In a looming retransmission-consent battle, Time Warner Cable isn't the only one looking to get tough.
In what appears to be a direct rejoinder to Time Warner Cable's "Roll Over or Get Tough," an initiative aimed at educating consumers about rising programming costs, News Corp. has set off its own media blitz for some of its cable networks, as well as Fox Broadcasting properties, running ads on television and in print and creating a Web site (www.keepfoxon.com) to show viewers what they could be missing if a carriage agreement with the No. 2 MSO isn't reached by Dec. 31.
The carriage deals affect about 13 million Time Warner Cable subscribers (3.9 million for the broadcast stations) and include Fox TV stations in New York; Los Angeles; Austin, Texas; Dallas; Detroit; Orlando and Tampa, Fla.
Also in danger of being dropped are Fox cable channels FX, Speed, Fuel TV, Fox Movie Channel, Fox Reality Channel, Fox Soccer Channel and Fox Sports en Espanol, plus nine regional Fox Sports networks (FS Arizona, Florida, Houston, Midwest, Southwest, West, Prime Ticket, SportsSouth and Sun Sports.
According to Fox, if a deal is not reached Time Warner Cable subscribers would miss major sports programming like the National Football League playoffs (including the NFC Wildcard game on Jan. 10; the NFC divisional playoffs on Jan. 16 and 17 and the NFC Championship on Jan. 24), the BCS college football bowl games (including the All State Sugar Bowl Jan. 1, the AT&T Cotton Bowl Jan. 2 and the Fed Ex Orange Bowl on Jan. 5), as well as the season premiers of broadcast staples American Idol (Jan. 12) and 24 (Jan. 18) and fresh installments of medical drama House (Jan. 11).
News Corp. has reportedly been asking for $1 per month per subscriber for its TV stations and has been pressuring affiliate station groups to allow it to conduct negotiations for their retrans deals. Time Warner fired the first salvo in their negotiations with Fox, filing a comment with the Federal Communications Commission earlier this month claiming that Fox "hijacked" its most recent retrans talks with affiliate Sinclair Broadcast Group. According to the FCC comment, which Time Warner Cable filed in support of Mediacom Communications' dispute with Sinclair, Fox threatened that any deal reached with affiliates could be vetoed by the network. Time Warner Cable extended its pact with Sinclair for one year, a term that the cable operator stressed was not the industry standard.
Time Warner Cable spokeswoman Maureen Huff said that negotiations with the broadcaster "are ongoing, but Fox's cost demands are unreasonable and excessive, especially in light of the economic climate."
Fox isn't the only network group that could fall off Time Warner Cable systems by year end - the MSO is in negotiations with Scripps Interactive's Food Network and Great American Country, The Weather Channel and Starz Entertainment services - but it is certainly the largest.
Fox counters that it is asking only for a reasonable for the value it provides to cable operators. According to the www.keepfoxon.com Web site, Fox claims that the amount it is asking for all of its networks is in the same ballpark as what Time Warner Cable pays for one network (ESPN at about $4 per subscriber, per month) and that based on its comparable cost of programming, could charge as much as $4 to $5 per month per subscriber.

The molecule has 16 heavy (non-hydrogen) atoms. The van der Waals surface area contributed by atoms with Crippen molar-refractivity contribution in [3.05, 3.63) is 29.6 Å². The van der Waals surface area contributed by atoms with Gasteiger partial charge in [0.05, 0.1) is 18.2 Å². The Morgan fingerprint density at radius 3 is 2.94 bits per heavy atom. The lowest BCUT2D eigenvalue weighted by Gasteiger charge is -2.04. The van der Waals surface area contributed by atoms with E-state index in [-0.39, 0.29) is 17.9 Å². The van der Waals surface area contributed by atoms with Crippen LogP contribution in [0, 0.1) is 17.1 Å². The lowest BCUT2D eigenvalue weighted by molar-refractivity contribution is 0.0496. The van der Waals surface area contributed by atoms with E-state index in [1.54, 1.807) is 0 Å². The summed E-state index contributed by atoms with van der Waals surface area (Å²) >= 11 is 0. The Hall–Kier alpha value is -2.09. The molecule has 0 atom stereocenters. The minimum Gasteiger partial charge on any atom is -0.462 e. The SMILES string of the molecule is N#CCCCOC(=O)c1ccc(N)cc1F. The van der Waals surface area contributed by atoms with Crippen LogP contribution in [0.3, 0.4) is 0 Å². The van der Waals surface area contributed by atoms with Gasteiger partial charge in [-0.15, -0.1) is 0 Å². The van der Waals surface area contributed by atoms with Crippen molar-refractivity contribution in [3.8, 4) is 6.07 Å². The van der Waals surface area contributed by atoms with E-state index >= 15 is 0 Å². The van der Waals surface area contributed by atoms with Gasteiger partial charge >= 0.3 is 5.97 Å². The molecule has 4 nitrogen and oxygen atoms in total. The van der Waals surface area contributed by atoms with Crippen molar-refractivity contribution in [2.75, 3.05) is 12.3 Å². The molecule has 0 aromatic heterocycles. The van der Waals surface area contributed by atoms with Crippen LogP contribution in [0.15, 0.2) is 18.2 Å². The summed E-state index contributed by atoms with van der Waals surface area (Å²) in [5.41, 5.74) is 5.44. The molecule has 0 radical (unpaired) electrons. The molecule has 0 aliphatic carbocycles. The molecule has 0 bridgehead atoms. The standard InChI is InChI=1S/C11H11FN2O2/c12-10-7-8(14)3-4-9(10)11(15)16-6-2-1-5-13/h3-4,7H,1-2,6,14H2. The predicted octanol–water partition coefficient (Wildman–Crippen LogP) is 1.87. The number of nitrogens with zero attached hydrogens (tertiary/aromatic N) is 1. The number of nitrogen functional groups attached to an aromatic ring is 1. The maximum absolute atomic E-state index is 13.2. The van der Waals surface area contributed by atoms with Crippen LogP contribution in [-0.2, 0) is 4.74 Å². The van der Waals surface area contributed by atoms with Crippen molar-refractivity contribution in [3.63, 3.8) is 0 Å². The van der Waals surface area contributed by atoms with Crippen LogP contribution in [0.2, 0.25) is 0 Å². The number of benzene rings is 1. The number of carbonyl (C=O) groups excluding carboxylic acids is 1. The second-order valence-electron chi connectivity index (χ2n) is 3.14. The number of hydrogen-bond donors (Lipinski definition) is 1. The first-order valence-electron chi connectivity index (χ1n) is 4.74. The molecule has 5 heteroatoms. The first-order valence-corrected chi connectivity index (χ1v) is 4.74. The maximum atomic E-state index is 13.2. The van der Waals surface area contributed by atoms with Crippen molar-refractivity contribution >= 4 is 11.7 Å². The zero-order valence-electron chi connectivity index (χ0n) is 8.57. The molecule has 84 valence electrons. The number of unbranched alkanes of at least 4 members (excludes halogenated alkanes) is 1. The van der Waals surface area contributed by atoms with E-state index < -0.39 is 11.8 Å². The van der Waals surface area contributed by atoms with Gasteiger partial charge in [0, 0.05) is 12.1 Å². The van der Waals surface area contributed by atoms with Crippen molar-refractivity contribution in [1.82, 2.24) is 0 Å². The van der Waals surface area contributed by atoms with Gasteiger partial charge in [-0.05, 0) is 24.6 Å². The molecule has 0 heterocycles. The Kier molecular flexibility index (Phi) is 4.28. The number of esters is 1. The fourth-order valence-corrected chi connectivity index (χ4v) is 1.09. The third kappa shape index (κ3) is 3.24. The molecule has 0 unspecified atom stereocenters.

"Moreover, Fox attracts more viewers than the five most expensive cable networks combined (ESPN, TNT, USA, ESPN2 and NFL Net)," the programmer stated. "The bottom line is that the Fox stations feature some of the nation's most-watched programming with shows such as 24, American Idol, House, Glee, and The Simpsons, as well as the most compelling sports on television with the NFL, Major League Baseball, and NASCAR. The price being asked for as compensation for all this value is extremely reasonable."
Fox is also urging Time Warner Cable customers to switch to alternate providers like Verizon Communications' FiOS and satellite services DirecTV or Dish Network if an agreement cannot be reached. That threat is not lost on Time Warner, but the MSO added that those other providers could soon find themselves in the same boat.
"Customers can switch, but need to understand that every provider, including satellite and telco companies, faces rising programming costs and potential disputes," Huff said.
In a research note, Pali Research media analyst Richard Greenfield wrote that the dispute has the makings of a "Battle Royale' - in addition to the NFL playoffs and college bowl games, the last week of the NFL season is Jan. 3 and includes two contests with teams inside Time Warner Cable's footprint (New York Giants vs. Minnesota Vikings and Philadelphia Eagles vs. Dallas Cowboys).
And though Time Warner will probably take a subscriber hit in the dispute, the impact may not be that bad, Greenfield wrote. In New York, which is dominated by apartment buildings, satellite service is not always feasible and FiOS service is not available in every area. In addition, the analyst said that News Corp. may not want to attract the extra regulatory scrutiny that may come with a protracted and public retrans battle in major markets.
"Fox has the upper-hand, leverage-wise, but the battle is not as lopsided as it appears at first glance and the risk of regulatory intervention is not in anyone's best interests," Greenfield wrote. He added that he would expect that after some chest-thumping, Time Warner will agree to a 50- to 60-cent fee for the broadcast stations within days after the Fox signals are dropped.
Mike Reynolds contributed to this report.
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